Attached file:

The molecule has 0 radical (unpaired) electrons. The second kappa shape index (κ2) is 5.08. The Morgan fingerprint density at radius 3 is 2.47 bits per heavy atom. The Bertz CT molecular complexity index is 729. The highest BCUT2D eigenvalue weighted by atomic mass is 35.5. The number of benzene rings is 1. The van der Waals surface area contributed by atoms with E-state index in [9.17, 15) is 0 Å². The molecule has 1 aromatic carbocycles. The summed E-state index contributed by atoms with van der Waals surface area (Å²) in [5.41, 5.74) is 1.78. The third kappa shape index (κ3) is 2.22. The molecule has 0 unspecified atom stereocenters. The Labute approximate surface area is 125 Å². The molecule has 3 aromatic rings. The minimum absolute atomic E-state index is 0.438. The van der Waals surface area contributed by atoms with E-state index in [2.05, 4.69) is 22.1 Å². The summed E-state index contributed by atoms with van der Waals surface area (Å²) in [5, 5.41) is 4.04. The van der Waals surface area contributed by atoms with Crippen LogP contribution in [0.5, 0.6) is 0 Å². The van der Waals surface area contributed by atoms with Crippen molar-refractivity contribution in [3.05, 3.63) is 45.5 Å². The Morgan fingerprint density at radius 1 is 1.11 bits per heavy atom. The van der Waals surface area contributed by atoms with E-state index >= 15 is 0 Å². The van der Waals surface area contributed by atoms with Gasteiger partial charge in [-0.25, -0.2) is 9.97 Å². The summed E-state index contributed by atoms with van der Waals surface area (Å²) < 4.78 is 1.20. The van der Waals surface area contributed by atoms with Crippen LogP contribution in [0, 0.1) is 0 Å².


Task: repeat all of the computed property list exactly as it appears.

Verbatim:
The molecule has 0 radical (unpaired) electrons. The second kappa shape index (κ2) is 5.08. The Morgan fingerprint density at radius 3 is 2.47 bits per heavy atom. The Bertz CT molecular complexity index is 729. The highest BCUT2D eigenvalue weighted by atomic mass is 35.5. The number of benzene rings is 1. The van der Waals surface area contributed by atoms with E-state index in [9.17, 15) is 0 Å². The molecule has 1 aromatic carbocycles. The summed E-state index contributed by atoms with van der Waals surface area (Å²) in [5.41, 5.74) is 1.78. The third kappa shape index (κ3) is 2.22. The molecule has 0 unspecified atom stereocenters. The Labute approximate surface area is 125 Å². The molecule has 3 aromatic rings. The minimum absolute atomic E-state index is 0.438. The van der Waals surface area contributed by atoms with E-state index in [2.05, 4.69) is 22.1 Å². The summed E-state index contributed by atoms with van der Waals surface area (Å²) in [5, 5.41) is 4.04. The van der Waals surface area contributed by atoms with Crippen LogP contribution in [0.5, 0.6) is 0 Å². The van der Waals surface area contributed by atoms with Crippen molar-refractivity contribution in [3.05, 3.63) is 45.5 Å². The Morgan fingerprint density at radius 1 is 1.11 bits per heavy atom. The van der Waals surface area contributed by atoms with E-state index >= 15 is 0 Å². The van der Waals surface area contributed by atoms with Gasteiger partial charge in [-0.25, -0.2) is 9.97 Å². The summed E-state index contributed by atoms with van der Waals surface area (Å²) < 4.78 is 1.20. The van der Waals surface area contributed by atoms with Crippen LogP contribution in [0, 0.1) is 0 Å².